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SECOND FACULTY OF SCIENCE LECTURE TITLED MICROBIAL METAGENOMICS FOR EARLY DETECTION AND CONTAINMENT OF DISEASE OUTBREAKS IN WEST AFRICA.

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Prof HappiIt was an exciting time as the faculty of science brought 'a big fish' which in turn attracted prominent personalities from sister universities like Adeleke, Redeemers, Fountain and OAU to Kings University community.


The guest lecturer, Prof. Christian Happi is a Professor of Molecular Biology and Genomics and Director of the World Bank funded African Center of Excellence for Genomics of infectious Diseases (ACEGID) in Redeemer's University, Ede, Osun State, Nigeria. He has done research work at Harvard University which afforded him the academic chair of adjunct professor in the same University (2004-2007)

Professor Christian Happi, embodies the passion, intellectual drive, and innovative spirit that African scientific leaders need for discoveries that will help the continent stem its scientific and academic challenges. His scientific contributions have gained him the admiration and respect of researchers worldwide in global health. He was nominated by peers and received the 2019 Human Genome Organization prize for lifetime contribution in Human Genomics, in April 2019, Seoul, South Korea. Overall, Christian Happi embodies the real and tangible impact, African healthcare leaders are having in defining solutions to quell the impact of infectious diseases in Africa, where these diseases take the lives of thousands of people every day.

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The Prof. spoke extensively on the recent viral outbreaks in many areas of the World is an important reminder of the difficulties of predicting when and where the next outbreak will occur. This also highlight the need to greatly expand our ability to rapidly identify and stop these threats. The 2013-16 Ebola outbreak took many months to detect, and it expanded in part due to the lack of local diagnosis. Similarly, despite regular disease outbreaks by known agents in many places in the world, many more viruses (known and unknown) are circulating undetected.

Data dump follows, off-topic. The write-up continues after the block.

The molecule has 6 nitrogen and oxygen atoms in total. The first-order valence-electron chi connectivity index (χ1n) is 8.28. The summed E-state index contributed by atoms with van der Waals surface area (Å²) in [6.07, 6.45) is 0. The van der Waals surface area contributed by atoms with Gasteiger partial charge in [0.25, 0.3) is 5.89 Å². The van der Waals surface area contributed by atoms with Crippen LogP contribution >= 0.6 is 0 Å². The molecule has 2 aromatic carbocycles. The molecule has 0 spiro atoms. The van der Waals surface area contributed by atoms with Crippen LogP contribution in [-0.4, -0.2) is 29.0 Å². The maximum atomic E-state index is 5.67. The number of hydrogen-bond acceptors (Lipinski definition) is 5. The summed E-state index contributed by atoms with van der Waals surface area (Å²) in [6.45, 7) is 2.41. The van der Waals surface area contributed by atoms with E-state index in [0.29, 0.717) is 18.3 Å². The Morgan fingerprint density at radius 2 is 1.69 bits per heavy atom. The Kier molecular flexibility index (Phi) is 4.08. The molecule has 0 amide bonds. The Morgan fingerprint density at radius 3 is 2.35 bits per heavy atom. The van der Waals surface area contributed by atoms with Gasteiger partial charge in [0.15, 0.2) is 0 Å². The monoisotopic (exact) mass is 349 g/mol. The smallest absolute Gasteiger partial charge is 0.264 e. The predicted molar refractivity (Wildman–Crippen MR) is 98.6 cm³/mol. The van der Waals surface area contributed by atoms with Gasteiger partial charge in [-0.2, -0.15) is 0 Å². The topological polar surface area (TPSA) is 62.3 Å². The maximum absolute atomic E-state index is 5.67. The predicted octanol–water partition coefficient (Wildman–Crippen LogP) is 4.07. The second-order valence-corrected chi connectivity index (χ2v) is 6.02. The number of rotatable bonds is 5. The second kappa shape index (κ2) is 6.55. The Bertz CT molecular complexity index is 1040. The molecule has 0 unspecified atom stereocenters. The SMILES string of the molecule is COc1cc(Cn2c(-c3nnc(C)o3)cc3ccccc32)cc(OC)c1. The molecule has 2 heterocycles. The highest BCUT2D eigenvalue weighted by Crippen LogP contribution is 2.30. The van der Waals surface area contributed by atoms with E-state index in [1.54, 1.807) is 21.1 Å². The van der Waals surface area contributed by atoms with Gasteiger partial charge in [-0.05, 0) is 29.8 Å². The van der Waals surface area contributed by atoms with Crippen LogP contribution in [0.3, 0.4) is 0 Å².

Prof. Happi, reiterated that Infectious diseases are often characterized by fever, and are among the most common causes of morbidity and mortality in tropical developing countries. They have devastating burden on the African continent, because differentiating the causative agents of fevers are challenging. Advances in genomic technologies have revolutionized biomedical research, and created the potential to transform the clinical care, surveillance, and understanding of infectious diseases.
In his presentation, he provided insights into how to use new genomic knowledge and technologies to:
i. build Africa capacity and leadership toward preparedness and containment of future infectious diseases outbreaks;
ii. promote state-of-the-art genome sequencing and field deployable genetic tools for microbial infections detection in West Africa, and
iii. enable a surveillance network for some of the world's greatest global health threats.

The Vice-Chancellor in his earlier speech thanked the guest speaker profusely for taking time out to honour the invitation to deliver the lecture despite his very tight schedule. He also extended his appreciation to great and well accomplished academics that were present at the occasion of the Faculty lecture such as Prof. Omitogun, Prof. Oluduro (OAU), Dr. Balogun (Fountain university), Prof.(Mrs) Oyawoye (Adeleke University) among others.

The Host, Prof. Adenike Kuku, in her closing remark was delighted and honored by colleagues and friends and appreciated everyone that graced the occasion. Prof. Kuku, in her address reiterated that the aim of the faculty has always been to produce graduates with broad-based knowledge, timely acquired skills and competence towards solving the globally relevant intractable problems in the dynamic and emerging world of science, using scientific approach, at cellular, molecular, physical and structural levels.